The animal advocate - Dr Terrina Jones turns passion into profession
Becoming a veterinarian wasn't a hard decision to make for Dr Terrina Jones, it was something she knew she always wanted.
Not even the fact that a degree in veterinary science is not offered in Jamaica could have deterred her from pursuing her passion.
Having graduated from the University of the West Indies, St Augustine Campus in 2014, she landed a job at the Jamaica Society for the Prevention of Cruelty to Animals (JSPCA).
When THE STAR visited her 'office' at the JSPCA, it could not go unnoticed how focused she was while tending to her duties.
Her zeal for animals started in her younger years, where she was always nurturing and caring them whenever she visited the homes of family members or friends.
She even spent her time volunteering at the Phoenix Veterinary Clinic and AnimalCare Veterinary Services.
Can get intense
A typical day for Jones at the JSPCA can sometimes get hectic, as animal care can get intense.
"We are basically a shelter and a veterinary clinic. The shelter part deals with adoptions and stray animals and at the veterinary clinic, we have surgeries and they bring in animals for treatment. Typically, most of our surgeries are spay and neuter to stop them from reproducing. We do other types of surgeries like certain tumours. As for the clinics, we have a variety of animals that come in but puppies mostly come in for vaccines and you do have sick animals that come in with wounds and are not eating," the 29-year-old explained.
Although she does surgeries, Jones spends her days mainly in the clinic, giving vaccines to puppies, and providing care to both sick and healthy animals.
"Some things that come through the clinic, if you don't have the heart or the stomach, you will pass out. We get maggot wounds almost every day," she said.
The St Catherine High past student sees herself as an advocate and a voice for animals, having been a pet owner herself.
When asked what that means, she answered, "You do know that animals cannot talk? When they are feeling ill, it is basically my job to figure out what is really wrong so we can properly diagnose and treat and relieve any further discomfort the animal is feeling. Advocacy is not only for treating but it is preventing any form of animal cruelty."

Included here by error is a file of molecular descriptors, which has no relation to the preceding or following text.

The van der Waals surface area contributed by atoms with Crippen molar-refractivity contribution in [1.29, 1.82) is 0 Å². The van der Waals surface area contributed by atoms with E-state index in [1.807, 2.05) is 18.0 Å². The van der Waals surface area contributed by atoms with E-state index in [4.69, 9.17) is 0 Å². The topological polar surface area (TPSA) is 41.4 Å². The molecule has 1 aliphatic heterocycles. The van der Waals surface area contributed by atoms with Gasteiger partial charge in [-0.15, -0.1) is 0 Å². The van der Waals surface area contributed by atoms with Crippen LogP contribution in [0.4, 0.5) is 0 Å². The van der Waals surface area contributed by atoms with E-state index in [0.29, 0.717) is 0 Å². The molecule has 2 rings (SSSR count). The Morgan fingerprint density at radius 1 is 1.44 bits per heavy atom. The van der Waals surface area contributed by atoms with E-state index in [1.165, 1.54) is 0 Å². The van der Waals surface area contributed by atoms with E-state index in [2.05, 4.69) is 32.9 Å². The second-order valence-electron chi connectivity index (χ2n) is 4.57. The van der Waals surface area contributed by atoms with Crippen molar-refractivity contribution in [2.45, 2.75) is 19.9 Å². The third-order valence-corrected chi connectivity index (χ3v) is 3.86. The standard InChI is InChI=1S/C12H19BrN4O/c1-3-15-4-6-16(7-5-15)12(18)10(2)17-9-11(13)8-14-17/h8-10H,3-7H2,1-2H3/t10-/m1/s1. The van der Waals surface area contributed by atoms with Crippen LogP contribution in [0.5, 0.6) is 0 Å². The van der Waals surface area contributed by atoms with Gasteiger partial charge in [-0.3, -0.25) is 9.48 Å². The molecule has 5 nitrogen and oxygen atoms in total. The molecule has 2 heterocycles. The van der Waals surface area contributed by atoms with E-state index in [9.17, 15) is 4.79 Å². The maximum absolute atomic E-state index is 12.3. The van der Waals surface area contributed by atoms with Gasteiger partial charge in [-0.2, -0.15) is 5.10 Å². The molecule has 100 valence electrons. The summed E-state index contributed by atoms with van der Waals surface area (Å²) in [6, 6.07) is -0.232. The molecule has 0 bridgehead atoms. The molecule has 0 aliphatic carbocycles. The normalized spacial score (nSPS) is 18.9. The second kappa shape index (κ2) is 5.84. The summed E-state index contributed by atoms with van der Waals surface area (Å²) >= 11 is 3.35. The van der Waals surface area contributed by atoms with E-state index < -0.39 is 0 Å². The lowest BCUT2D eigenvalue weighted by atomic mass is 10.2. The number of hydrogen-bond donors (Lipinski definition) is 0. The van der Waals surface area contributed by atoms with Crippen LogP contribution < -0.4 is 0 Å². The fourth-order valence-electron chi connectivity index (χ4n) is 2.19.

Jones opined that while advocacy is getting better, Jamaica is still not perfect when it comes to awareness of animal cruelty.
"But compared to what it was in the day, it's getting better by the use of education and us going into schools. We do have to start from the younger ones, letting them know about animal cruelty," Jones said. One situation that really hurt Jones happened earlier this year where a dog was fed to a crocodile in a section of St Catherine.
"That was a big no-no because they literally put the dog in harm's way. I get pretty upset when I see dogs being mistreated. If I see it happening in front of me, I would approach the person and tell the person to desist. I wish there was a stronger word to express my anger, she told THE STAR.
Jones does not see herself changing professions anytime soon because of her undying love for animals and the awareness of animal cruelty that needs to be spread in Jamaican society.
Passion shining through her eyes, she stressed, "I'm doing this for the animals, not for the clients."